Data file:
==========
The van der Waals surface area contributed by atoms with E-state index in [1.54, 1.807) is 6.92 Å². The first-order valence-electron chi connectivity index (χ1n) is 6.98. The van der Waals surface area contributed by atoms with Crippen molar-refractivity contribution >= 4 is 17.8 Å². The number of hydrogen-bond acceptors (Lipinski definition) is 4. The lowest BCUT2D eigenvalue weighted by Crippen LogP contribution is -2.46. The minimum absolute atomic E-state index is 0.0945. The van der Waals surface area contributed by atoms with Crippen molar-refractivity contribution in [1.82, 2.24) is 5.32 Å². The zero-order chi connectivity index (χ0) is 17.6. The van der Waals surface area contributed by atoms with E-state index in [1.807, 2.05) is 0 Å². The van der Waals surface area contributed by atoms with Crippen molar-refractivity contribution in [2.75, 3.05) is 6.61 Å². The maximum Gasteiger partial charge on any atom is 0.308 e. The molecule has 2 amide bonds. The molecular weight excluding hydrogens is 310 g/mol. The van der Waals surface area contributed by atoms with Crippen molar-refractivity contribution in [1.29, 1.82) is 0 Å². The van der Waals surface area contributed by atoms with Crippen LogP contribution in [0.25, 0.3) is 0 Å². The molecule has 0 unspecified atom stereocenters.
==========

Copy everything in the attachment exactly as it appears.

The van der Waals surface area contributed by atoms with E-state index in [1.54, 1.807) is 6.92 Å². The first-order valence-electron chi connectivity index (χ1n) is 6.98. The van der Waals surface area contributed by atoms with Crippen molar-refractivity contribution >= 4 is 17.8 Å². The number of hydrogen-bond acceptors (Lipinski definition) is 4. The lowest BCUT2D eigenvalue weighted by Crippen LogP contribution is -2.46. The minimum absolute atomic E-state index is 0.0945. The van der Waals surface area contributed by atoms with Crippen molar-refractivity contribution in [1.82, 2.24) is 5.32 Å². The zero-order chi connectivity index (χ0) is 17.6. The van der Waals surface area contributed by atoms with E-state index in [1.807, 2.05) is 0 Å². The van der Waals surface area contributed by atoms with Crippen molar-refractivity contribution in [2.75, 3.05) is 6.61 Å². The maximum Gasteiger partial charge on any atom is 0.308 e. The molecule has 2 amide bonds. The molecular weight excluding hydrogens is 310 g/mol. The van der Waals surface area contributed by atoms with Crippen molar-refractivity contribution in [1.29, 1.82) is 0 Å². The van der Waals surface area contributed by atoms with Crippen LogP contribution in [0.25, 0.3) is 0 Å². The molecule has 0 unspecified atom stereocenters.